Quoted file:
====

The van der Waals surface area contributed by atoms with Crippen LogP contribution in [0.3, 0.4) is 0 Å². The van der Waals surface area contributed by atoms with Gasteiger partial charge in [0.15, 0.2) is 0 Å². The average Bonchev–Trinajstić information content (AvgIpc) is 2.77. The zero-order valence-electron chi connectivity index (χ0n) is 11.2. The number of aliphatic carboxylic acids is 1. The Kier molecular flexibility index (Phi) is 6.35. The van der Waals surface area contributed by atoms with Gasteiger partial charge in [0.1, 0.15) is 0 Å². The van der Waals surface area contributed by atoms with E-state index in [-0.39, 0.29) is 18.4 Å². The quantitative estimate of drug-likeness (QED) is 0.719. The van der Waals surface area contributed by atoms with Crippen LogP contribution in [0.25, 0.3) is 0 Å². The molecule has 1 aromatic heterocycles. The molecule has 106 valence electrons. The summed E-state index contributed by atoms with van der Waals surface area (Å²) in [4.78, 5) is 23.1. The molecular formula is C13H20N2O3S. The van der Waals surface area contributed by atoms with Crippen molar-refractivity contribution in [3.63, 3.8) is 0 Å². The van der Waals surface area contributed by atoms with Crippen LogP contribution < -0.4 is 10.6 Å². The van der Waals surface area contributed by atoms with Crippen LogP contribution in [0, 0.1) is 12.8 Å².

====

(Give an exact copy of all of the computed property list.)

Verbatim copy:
The van der Waals surface area contributed by atoms with Crippen LogP contribution in [0.3, 0.4) is 0 Å². The van der Waals surface area contributed by atoms with Gasteiger partial charge in [0.15, 0.2) is 0 Å². The average Bonchev–Trinajstić information content (AvgIpc) is 2.77. The zero-order valence-electron chi connectivity index (χ0n) is 11.2. The number of aliphatic carboxylic acids is 1. The Kier molecular flexibility index (Phi) is 6.35. The van der Waals surface area contributed by atoms with Gasteiger partial charge in [0.1, 0.15) is 0 Å². The van der Waals surface area contributed by atoms with E-state index in [-0.39, 0.29) is 18.4 Å². The quantitative estimate of drug-likeness (QED) is 0.719. The van der Waals surface area contributed by atoms with Crippen LogP contribution in [0.25, 0.3) is 0 Å². The molecule has 1 aromatic heterocycles. The molecule has 106 valence electrons. The summed E-state index contributed by atoms with van der Waals surface area (Å²) in [4.78, 5) is 23.1. The molecular formula is C13H20N2O3S. The van der Waals surface area contributed by atoms with Crippen molar-refractivity contribution in [3.63, 3.8) is 0 Å². The van der Waals surface area contributed by atoms with Crippen LogP contribution < -0.4 is 10.6 Å². The van der Waals surface area contributed by atoms with Crippen LogP contribution in [0, 0.1) is 12.8 Å².